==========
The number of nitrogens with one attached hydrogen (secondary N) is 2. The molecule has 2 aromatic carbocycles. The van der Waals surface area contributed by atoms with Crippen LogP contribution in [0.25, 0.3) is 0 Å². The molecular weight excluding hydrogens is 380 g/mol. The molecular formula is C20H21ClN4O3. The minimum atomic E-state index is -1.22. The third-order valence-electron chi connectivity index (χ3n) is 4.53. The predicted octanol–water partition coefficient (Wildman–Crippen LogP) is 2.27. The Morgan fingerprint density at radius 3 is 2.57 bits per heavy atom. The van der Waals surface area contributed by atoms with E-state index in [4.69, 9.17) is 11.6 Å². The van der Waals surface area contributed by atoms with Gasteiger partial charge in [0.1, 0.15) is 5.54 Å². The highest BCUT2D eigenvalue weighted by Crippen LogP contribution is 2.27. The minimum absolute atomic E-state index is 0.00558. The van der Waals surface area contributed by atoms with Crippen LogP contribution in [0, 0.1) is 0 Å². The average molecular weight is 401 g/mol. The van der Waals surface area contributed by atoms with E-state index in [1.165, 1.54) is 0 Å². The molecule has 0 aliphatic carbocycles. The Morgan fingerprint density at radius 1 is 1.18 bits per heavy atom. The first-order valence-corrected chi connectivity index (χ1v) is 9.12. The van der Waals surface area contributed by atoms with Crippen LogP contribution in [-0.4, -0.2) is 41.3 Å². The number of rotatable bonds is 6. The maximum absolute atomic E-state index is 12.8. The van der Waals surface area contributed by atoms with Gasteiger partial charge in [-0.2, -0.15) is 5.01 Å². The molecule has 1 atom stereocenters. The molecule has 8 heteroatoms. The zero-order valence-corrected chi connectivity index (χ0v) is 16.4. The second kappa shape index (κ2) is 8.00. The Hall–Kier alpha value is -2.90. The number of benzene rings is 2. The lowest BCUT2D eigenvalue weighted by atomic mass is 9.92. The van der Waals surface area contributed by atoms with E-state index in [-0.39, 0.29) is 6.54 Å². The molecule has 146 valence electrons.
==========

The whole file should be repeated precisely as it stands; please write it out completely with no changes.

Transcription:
The number of nitrogens with one attached hydrogen (secondary N) is 2. The molecule has 2 aromatic carbocycles. The van der Waals surface area contributed by atoms with Crippen LogP contribution in [0.25, 0.3) is 0 Å². The molecular weight excluding hydrogens is 380 g/mol. The molecular formula is C20H21ClN4O3. The minimum atomic E-state index is -1.22. The third-order valence-electron chi connectivity index (χ3n) is 4.53. The predicted octanol–water partition coefficient (Wildman–Crippen LogP) is 2.27. The Morgan fingerprint density at radius 3 is 2.57 bits per heavy atom. The van der Waals surface area contributed by atoms with E-state index in [4.69, 9.17) is 11.6 Å². The van der Waals surface area contributed by atoms with Gasteiger partial charge in [0.1, 0.15) is 5.54 Å². The highest BCUT2D eigenvalue weighted by Crippen LogP contribution is 2.27. The minimum absolute atomic E-state index is 0.00558. The van der Waals surface area contributed by atoms with Crippen LogP contribution in [0, 0.1) is 0 Å². The average molecular weight is 401 g/mol. The van der Waals surface area contributed by atoms with E-state index in [1.165, 1.54) is 0 Å². The molecule has 0 aliphatic carbocycles. The Morgan fingerprint density at radius 1 is 1.18 bits per heavy atom. The first-order valence-corrected chi connectivity index (χ1v) is 9.12. The van der Waals surface area contributed by atoms with Crippen LogP contribution in [-0.4, -0.2) is 41.3 Å². The number of rotatable bonds is 6. The maximum absolute atomic E-state index is 12.8. The van der Waals surface area contributed by atoms with Gasteiger partial charge in [-0.2, -0.15) is 5.01 Å². The molecule has 1 atom stereocenters. The molecule has 8 heteroatoms. The zero-order valence-corrected chi connectivity index (χ0v) is 16.4. The second kappa shape index (κ2) is 8.00. The Hall–Kier alpha value is -2.90. The number of benzene rings is 2. The lowest BCUT2D eigenvalue weighted by atomic mass is 9.92. The van der Waals surface area contributed by atoms with E-state index in [-0.39, 0.29) is 6.54 Å². The molecule has 146 valence electrons.